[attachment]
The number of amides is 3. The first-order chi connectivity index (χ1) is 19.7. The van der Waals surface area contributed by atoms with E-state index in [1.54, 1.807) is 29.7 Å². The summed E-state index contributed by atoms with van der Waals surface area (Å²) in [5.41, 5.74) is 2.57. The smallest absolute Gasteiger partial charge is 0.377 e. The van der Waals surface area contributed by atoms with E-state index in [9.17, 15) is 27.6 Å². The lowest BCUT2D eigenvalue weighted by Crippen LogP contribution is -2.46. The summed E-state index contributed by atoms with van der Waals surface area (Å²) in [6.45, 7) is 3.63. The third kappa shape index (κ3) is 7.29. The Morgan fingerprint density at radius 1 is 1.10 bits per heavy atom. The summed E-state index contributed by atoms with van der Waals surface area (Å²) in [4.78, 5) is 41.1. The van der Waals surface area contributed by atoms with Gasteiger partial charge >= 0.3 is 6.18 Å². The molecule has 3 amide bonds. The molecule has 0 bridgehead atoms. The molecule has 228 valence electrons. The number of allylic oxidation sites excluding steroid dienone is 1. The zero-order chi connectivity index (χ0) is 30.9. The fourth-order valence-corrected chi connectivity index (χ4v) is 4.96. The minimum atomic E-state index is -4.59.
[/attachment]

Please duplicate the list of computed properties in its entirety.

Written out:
The number of amides is 3. The first-order chi connectivity index (χ1) is 19.7. The van der Waals surface area contributed by atoms with E-state index in [1.54, 1.807) is 29.7 Å². The summed E-state index contributed by atoms with van der Waals surface area (Å²) in [5.41, 5.74) is 2.57. The smallest absolute Gasteiger partial charge is 0.377 e. The van der Waals surface area contributed by atoms with E-state index in [9.17, 15) is 27.6 Å². The lowest BCUT2D eigenvalue weighted by Crippen LogP contribution is -2.46. The summed E-state index contributed by atoms with van der Waals surface area (Å²) in [6.45, 7) is 3.63. The third kappa shape index (κ3) is 7.29. The Morgan fingerprint density at radius 1 is 1.10 bits per heavy atom. The summed E-state index contributed by atoms with van der Waals surface area (Å²) in [4.78, 5) is 41.1. The van der Waals surface area contributed by atoms with Gasteiger partial charge >= 0.3 is 6.18 Å². The molecule has 3 amide bonds. The molecule has 0 bridgehead atoms. The molecule has 228 valence electrons. The number of allylic oxidation sites excluding steroid dienone is 1. The zero-order chi connectivity index (χ0) is 30.9. The fourth-order valence-corrected chi connectivity index (χ4v) is 4.96. The minimum atomic E-state index is -4.59.